We have seen expedition companies ask travellers to obtain prophylactic antibiotics from their own GP. We've also seen requests for acetazolamide to reduce the symptoms of altitude sickness for Everest expeditions.
Travel prescriptions are not available on the NHS but can be issued privately if the GP is willing. We would generally recommend that unless a clinician has knowledge of the specific health risks of the activity being undertaken and the area to be visited, the patient should be referred to the trip organisers, who can direct the patient to their doctor specialising in expedition medicine.
If a patient has a condition that usually requires them to have a store of prophylactic medicines in the event of flare ups (steroid medications for asthma or inflammatory bowel disease, for example), it is appropriate to supply them with a prescription for that medication as usual.
It follows that doctors accompanying groups travelling abroad may be asked for advice about medication the patient already has, or that would be available to any lay person without prescription in that country. In some countries, that may be a more extensive range than in the United Kingdom.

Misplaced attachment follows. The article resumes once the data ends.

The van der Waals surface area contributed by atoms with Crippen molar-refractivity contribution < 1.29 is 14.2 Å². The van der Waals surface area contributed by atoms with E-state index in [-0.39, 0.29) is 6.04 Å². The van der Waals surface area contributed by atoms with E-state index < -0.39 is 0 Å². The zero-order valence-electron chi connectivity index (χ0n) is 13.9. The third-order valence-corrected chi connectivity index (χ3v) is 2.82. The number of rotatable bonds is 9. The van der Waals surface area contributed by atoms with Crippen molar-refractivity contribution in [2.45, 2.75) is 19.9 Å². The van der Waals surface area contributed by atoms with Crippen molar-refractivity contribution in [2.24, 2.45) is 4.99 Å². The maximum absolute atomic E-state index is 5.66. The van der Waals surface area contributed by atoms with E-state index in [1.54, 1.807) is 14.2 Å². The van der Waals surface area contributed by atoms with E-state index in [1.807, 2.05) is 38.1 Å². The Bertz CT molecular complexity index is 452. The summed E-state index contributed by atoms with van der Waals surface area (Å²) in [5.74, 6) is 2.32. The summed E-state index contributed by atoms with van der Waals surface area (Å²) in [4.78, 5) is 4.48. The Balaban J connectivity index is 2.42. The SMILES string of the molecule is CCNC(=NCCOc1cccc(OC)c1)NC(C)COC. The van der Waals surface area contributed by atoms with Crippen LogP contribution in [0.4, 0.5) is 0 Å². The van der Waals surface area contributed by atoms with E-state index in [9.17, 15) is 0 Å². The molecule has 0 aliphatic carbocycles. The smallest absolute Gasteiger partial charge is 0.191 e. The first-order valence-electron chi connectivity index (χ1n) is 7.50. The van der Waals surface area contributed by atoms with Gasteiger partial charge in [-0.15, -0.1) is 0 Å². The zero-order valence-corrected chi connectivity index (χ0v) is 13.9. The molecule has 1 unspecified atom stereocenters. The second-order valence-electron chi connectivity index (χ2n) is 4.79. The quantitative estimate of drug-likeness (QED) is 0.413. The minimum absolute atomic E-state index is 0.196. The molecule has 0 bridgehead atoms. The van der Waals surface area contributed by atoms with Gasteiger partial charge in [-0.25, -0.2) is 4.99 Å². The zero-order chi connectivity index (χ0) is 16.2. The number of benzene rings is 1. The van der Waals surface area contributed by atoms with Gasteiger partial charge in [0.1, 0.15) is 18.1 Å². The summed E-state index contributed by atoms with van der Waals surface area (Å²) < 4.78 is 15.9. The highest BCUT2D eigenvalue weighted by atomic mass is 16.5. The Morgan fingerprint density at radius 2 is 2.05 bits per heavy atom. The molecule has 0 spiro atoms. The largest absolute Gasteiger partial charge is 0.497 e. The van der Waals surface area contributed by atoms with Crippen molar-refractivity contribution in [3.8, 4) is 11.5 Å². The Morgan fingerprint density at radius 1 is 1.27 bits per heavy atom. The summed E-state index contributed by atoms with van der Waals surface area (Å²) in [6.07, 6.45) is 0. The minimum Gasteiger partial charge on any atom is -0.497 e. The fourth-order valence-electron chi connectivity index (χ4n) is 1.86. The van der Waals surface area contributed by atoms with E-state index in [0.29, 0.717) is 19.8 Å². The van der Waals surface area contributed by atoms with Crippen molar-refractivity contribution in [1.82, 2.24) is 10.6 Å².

It is important to realise that medicines regulations vary widely from one country to another. Possession of medication such as codeine, which is available over the counter in the United Kingdom, may be illegal in other countries.
For each individual country to be visited, it is important to clarify the relevant legislation regarding the importation, possession and exportation of all drugs - and especially controlled drugs.
What do we need to know?
If you seek MDU indemnity for an overseas trip like this, each request is considered individually by our underwriting team, who will need certain information to make the process go smoothly. This might include:
- your destination(s)
- the name of the organisation you are working for/going with
- if you are not on the GP or specialist register, details of your qualifications and experience and any supervision arrangements
- suitability of participants.
The company may be able to offer guidance on registration, assuming they have run operations in the country before. The embassy or consulate of the country, or countries, you will be travelling to may give advice on their individual registration requirements.
In some cases, full registration may not be needed, but you are strongly advised to satisfy yourself if there is a requirement to register temporarily with the country's registration body.